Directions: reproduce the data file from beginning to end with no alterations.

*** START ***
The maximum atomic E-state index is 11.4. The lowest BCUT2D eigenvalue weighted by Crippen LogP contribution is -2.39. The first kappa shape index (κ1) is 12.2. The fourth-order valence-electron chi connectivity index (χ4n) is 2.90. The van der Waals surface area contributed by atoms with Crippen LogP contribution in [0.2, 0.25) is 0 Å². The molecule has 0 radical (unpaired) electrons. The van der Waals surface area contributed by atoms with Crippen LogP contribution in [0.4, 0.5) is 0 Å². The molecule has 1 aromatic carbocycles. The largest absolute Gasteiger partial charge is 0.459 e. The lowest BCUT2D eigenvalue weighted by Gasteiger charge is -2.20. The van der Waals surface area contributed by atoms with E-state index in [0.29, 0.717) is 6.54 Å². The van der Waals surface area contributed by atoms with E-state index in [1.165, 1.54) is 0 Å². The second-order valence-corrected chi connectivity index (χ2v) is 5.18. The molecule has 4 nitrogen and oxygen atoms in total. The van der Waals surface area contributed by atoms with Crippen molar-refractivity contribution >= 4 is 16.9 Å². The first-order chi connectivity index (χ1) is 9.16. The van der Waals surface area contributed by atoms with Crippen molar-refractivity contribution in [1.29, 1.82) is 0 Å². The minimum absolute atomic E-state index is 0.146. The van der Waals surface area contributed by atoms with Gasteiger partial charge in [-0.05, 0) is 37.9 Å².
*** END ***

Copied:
The maximum atomic E-state index is 11.4. The lowest BCUT2D eigenvalue weighted by Crippen LogP contribution is -2.39. The first kappa shape index (κ1) is 12.2. The fourth-order valence-electron chi connectivity index (χ4n) is 2.90. The van der Waals surface area contributed by atoms with Crippen LogP contribution in [0.2, 0.25) is 0 Å². The molecule has 0 radical (unpaired) electrons. The van der Waals surface area contributed by atoms with Crippen LogP contribution in [0.4, 0.5) is 0 Å². The molecule has 1 aromatic carbocycles. The largest absolute Gasteiger partial charge is 0.459 e. The lowest BCUT2D eigenvalue weighted by Gasteiger charge is -2.20. The van der Waals surface area contributed by atoms with E-state index in [0.29, 0.717) is 6.54 Å². The van der Waals surface area contributed by atoms with E-state index in [1.165, 1.54) is 0 Å². The second-order valence-corrected chi connectivity index (χ2v) is 5.18. The molecule has 4 nitrogen and oxygen atoms in total. The van der Waals surface area contributed by atoms with Crippen molar-refractivity contribution >= 4 is 16.9 Å². The first-order chi connectivity index (χ1) is 9.16. The van der Waals surface area contributed by atoms with Crippen molar-refractivity contribution in [1.29, 1.82) is 0 Å². The minimum absolute atomic E-state index is 0.146. The van der Waals surface area contributed by atoms with Gasteiger partial charge in [-0.05, 0) is 37.9 Å².